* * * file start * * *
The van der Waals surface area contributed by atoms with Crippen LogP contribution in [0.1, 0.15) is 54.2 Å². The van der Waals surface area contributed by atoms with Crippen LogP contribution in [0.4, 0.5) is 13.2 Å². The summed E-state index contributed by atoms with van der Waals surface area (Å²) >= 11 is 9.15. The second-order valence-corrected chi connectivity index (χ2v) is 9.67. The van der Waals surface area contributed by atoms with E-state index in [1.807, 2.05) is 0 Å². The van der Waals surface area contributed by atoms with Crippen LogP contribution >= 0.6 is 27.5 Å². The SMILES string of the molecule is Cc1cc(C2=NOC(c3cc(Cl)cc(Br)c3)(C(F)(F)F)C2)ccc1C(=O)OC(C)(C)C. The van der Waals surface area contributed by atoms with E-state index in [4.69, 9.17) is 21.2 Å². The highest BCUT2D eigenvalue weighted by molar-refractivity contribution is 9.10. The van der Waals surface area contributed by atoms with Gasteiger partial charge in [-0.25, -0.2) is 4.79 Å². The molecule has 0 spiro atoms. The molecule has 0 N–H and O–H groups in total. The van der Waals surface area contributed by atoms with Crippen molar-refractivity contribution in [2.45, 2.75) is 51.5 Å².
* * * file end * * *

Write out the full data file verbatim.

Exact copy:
The van der Waals surface area contributed by atoms with Crippen LogP contribution in [0.1, 0.15) is 54.2 Å². The van der Waals surface area contributed by atoms with Crippen LogP contribution in [0.4, 0.5) is 13.2 Å². The summed E-state index contributed by atoms with van der Waals surface area (Å²) >= 11 is 9.15. The second-order valence-corrected chi connectivity index (χ2v) is 9.67. The van der Waals surface area contributed by atoms with E-state index in [1.807, 2.05) is 0 Å². The van der Waals surface area contributed by atoms with Crippen LogP contribution >= 0.6 is 27.5 Å². The SMILES string of the molecule is Cc1cc(C2=NOC(c3cc(Cl)cc(Br)c3)(C(F)(F)F)C2)ccc1C(=O)OC(C)(C)C. The van der Waals surface area contributed by atoms with E-state index in [4.69, 9.17) is 21.2 Å². The highest BCUT2D eigenvalue weighted by molar-refractivity contribution is 9.10. The van der Waals surface area contributed by atoms with Gasteiger partial charge in [-0.25, -0.2) is 4.79 Å². The molecule has 0 spiro atoms. The molecule has 0 N–H and O–H groups in total. The van der Waals surface area contributed by atoms with Crippen molar-refractivity contribution in [2.45, 2.75) is 51.5 Å².